Many swear by the method of using the venom of bee stings to mitigate the pain concomitant with conditions of Multiple Sclerosis.
Typically the brain and spinal cord are separated from the immune system. They communicate using neurological synapses. However, in the case of M.S., this invisible barrier is gone, which results in the immune system turning against the body in a destructive manner. According to medical experts, this is the main cause of inflammation afflicting sensitive nerve fibers, which spurs severe pain throughout the body.
Some evidence indicates that bee venom therapy (BVT) may be helpful in alleviating immune-modulated conditions like arthritis and multiple sclerosis by introducing enzymes and polypeptides like melittin and adolapin that have been shown to reduce inflammation.
“It not only provides symptom relief, but can in many cases resolve your underlying condition. It is particularly helpful for patients with arthritis, fibromyalgia, neuralgias, Bell’s palsy, carpal tunnel syndrome, herpes zoster, osteoarthritis, multiple sclerosis and many other condition,” writes one holistic medicine site centered around honeybees.
While no conclusive studies have illustrated the effectiveness of using the venom of bee stings to treat arthritis, multiple sclerosis and other similar disorders, thousands of people nationwide currently rely on the grassroots treatment instead of corticosteroids and other prescriptions typically administered for such conditions.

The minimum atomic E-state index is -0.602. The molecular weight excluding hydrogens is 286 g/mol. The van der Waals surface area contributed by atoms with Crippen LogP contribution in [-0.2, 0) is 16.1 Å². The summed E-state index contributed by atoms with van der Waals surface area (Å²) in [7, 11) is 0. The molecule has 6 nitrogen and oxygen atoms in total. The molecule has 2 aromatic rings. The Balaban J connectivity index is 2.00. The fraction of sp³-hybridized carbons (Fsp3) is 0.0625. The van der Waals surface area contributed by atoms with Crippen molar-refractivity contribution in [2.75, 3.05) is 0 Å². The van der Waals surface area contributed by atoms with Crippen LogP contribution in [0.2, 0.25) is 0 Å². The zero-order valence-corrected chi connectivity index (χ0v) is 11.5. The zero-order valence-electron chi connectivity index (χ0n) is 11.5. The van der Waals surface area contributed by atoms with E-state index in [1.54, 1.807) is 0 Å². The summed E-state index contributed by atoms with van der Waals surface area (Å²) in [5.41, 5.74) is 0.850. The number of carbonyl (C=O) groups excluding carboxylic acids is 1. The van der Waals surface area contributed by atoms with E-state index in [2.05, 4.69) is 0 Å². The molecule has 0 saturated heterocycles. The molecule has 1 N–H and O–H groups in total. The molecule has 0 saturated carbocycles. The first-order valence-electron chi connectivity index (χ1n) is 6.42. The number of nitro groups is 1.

The American Apitherapy Society estimates roughly 10,000 individuals are currently offering bee venom therapy. These include beekeepers, acupuncturists, apitherapists and some with minimal to no health background at all.
Unfortunately, as with any serious condition, it is not always best to treat symptoms alone. Experts warn that ignoring severe or damaging diseases can lead to potentially devastating results.
However, for some with non-life-threatening forms of these illnesses, bee venom therapy may provide substantial relief from pain caused by swelling.
In a 2004 study, South Korean scientists found that injecting rats with bee venom significantly reduced swelling.
“BVT dramatically reduced tissue swelling and osteophyte formation on affected paws, showing a correlation between the anti-inflammatory properties and anti-arthritis effects of bee venom,” the BioTherapeutics, Education and Research Foundation (BTER) based in California writes.
A separate study conducted at the University of Georgetown in Washington, D.C., found that BVT could be used as a potential treatment to alleviate certain symptoms related to multiple sclerosis. Currently, researchers are putting forth efforts to extend the trial and find out more with the study entitled, “A phase I study of the safety of honeybee venom extract as a possible treatment of patients with progressive forms of multiple sclerosis.”
Author’s Note: My father tells an anecdotal story of two older women who used bee venom therapy in our rural hometown during the 1960’s. The two were sisters with multiple sclerosis. They decided to visit a local apiary to try bee venom therapy. While the success of their treatment is not known, my father can vividly recall the way the women ran around in a strawberry field while being stung.